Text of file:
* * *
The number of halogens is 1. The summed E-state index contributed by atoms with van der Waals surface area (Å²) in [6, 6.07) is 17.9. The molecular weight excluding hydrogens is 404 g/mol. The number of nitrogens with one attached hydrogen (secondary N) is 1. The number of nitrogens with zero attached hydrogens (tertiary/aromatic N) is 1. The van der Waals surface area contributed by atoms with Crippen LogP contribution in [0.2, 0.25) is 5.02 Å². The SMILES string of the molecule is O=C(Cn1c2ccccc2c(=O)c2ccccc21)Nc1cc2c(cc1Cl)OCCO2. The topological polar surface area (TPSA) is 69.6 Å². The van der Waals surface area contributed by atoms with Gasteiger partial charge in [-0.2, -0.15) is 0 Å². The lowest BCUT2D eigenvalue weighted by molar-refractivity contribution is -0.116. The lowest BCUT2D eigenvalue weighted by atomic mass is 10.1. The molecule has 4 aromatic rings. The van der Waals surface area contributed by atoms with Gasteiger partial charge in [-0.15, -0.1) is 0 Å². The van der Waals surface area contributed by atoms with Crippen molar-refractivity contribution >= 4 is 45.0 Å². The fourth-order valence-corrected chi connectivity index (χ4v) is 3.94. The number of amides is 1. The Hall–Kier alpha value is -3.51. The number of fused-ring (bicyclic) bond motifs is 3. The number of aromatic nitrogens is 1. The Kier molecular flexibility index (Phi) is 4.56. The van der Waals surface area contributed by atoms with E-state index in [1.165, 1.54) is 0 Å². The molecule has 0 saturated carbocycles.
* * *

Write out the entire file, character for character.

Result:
The number of halogens is 1. The summed E-state index contributed by atoms with van der Waals surface area (Å²) in [6, 6.07) is 17.9. The molecular weight excluding hydrogens is 404 g/mol. The number of nitrogens with one attached hydrogen (secondary N) is 1. The number of nitrogens with zero attached hydrogens (tertiary/aromatic N) is 1. The van der Waals surface area contributed by atoms with Crippen LogP contribution in [0.2, 0.25) is 5.02 Å². The SMILES string of the molecule is O=C(Cn1c2ccccc2c(=O)c2ccccc21)Nc1cc2c(cc1Cl)OCCO2. The topological polar surface area (TPSA) is 69.6 Å². The van der Waals surface area contributed by atoms with Gasteiger partial charge in [-0.2, -0.15) is 0 Å². The lowest BCUT2D eigenvalue weighted by molar-refractivity contribution is -0.116. The lowest BCUT2D eigenvalue weighted by atomic mass is 10.1. The molecule has 4 aromatic rings. The van der Waals surface area contributed by atoms with Gasteiger partial charge in [-0.15, -0.1) is 0 Å². The van der Waals surface area contributed by atoms with Crippen molar-refractivity contribution >= 4 is 45.0 Å². The fourth-order valence-corrected chi connectivity index (χ4v) is 3.94. The number of amides is 1. The Hall–Kier alpha value is -3.51. The number of fused-ring (bicyclic) bond motifs is 3. The number of aromatic nitrogens is 1. The Kier molecular flexibility index (Phi) is 4.56. The van der Waals surface area contributed by atoms with E-state index in [1.165, 1.54) is 0 Å². The molecule has 0 saturated carbocycles.